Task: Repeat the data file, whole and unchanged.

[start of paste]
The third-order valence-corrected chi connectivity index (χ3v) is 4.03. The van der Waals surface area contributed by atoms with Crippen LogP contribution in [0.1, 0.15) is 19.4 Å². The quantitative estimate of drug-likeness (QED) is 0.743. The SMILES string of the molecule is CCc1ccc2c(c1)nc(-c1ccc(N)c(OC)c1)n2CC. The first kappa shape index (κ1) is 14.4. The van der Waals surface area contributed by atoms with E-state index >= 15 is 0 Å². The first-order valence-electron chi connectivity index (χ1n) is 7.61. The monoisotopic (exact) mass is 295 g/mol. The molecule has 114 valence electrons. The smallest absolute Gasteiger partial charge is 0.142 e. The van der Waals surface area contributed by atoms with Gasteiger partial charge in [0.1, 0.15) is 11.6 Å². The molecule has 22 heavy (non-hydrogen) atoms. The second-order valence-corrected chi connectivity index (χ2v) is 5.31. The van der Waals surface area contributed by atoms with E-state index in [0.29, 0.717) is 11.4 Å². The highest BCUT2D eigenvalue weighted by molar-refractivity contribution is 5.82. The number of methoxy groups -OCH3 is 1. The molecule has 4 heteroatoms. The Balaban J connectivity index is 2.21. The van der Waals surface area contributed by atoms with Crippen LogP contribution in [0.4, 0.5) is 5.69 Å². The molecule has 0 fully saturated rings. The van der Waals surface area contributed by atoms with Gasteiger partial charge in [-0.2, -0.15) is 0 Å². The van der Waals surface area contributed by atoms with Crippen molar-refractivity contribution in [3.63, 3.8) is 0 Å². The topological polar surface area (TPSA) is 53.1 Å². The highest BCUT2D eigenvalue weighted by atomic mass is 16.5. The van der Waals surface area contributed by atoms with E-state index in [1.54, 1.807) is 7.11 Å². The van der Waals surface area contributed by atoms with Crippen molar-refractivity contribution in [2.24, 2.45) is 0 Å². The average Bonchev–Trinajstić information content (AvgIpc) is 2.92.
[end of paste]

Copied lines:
The third-order valence-corrected chi connectivity index (χ3v) is 4.03. The van der Waals surface area contributed by atoms with Crippen LogP contribution in [0.1, 0.15) is 19.4 Å². The quantitative estimate of drug-likeness (QED) is 0.743. The SMILES string of the molecule is CCc1ccc2c(c1)nc(-c1ccc(N)c(OC)c1)n2CC. The first kappa shape index (κ1) is 14.4. The van der Waals surface area contributed by atoms with E-state index >= 15 is 0 Å². The first-order valence-electron chi connectivity index (χ1n) is 7.61. The monoisotopic (exact) mass is 295 g/mol. The molecule has 114 valence electrons. The smallest absolute Gasteiger partial charge is 0.142 e. The van der Waals surface area contributed by atoms with Gasteiger partial charge in [0.1, 0.15) is 11.6 Å². The molecule has 22 heavy (non-hydrogen) atoms. The second-order valence-corrected chi connectivity index (χ2v) is 5.31. The van der Waals surface area contributed by atoms with E-state index in [0.29, 0.717) is 11.4 Å². The highest BCUT2D eigenvalue weighted by molar-refractivity contribution is 5.82. The number of methoxy groups -OCH3 is 1. The molecule has 4 heteroatoms. The Balaban J connectivity index is 2.21. The van der Waals surface area contributed by atoms with Crippen LogP contribution in [0.4, 0.5) is 5.69 Å². The molecule has 0 fully saturated rings. The van der Waals surface area contributed by atoms with Gasteiger partial charge in [-0.2, -0.15) is 0 Å². The van der Waals surface area contributed by atoms with Crippen molar-refractivity contribution in [3.63, 3.8) is 0 Å². The topological polar surface area (TPSA) is 53.1 Å². The highest BCUT2D eigenvalue weighted by atomic mass is 16.5. The van der Waals surface area contributed by atoms with E-state index in [1.54, 1.807) is 7.11 Å². The van der Waals surface area contributed by atoms with Crippen molar-refractivity contribution in [2.24, 2.45) is 0 Å². The average Bonchev–Trinajstić information content (AvgIpc) is 2.92.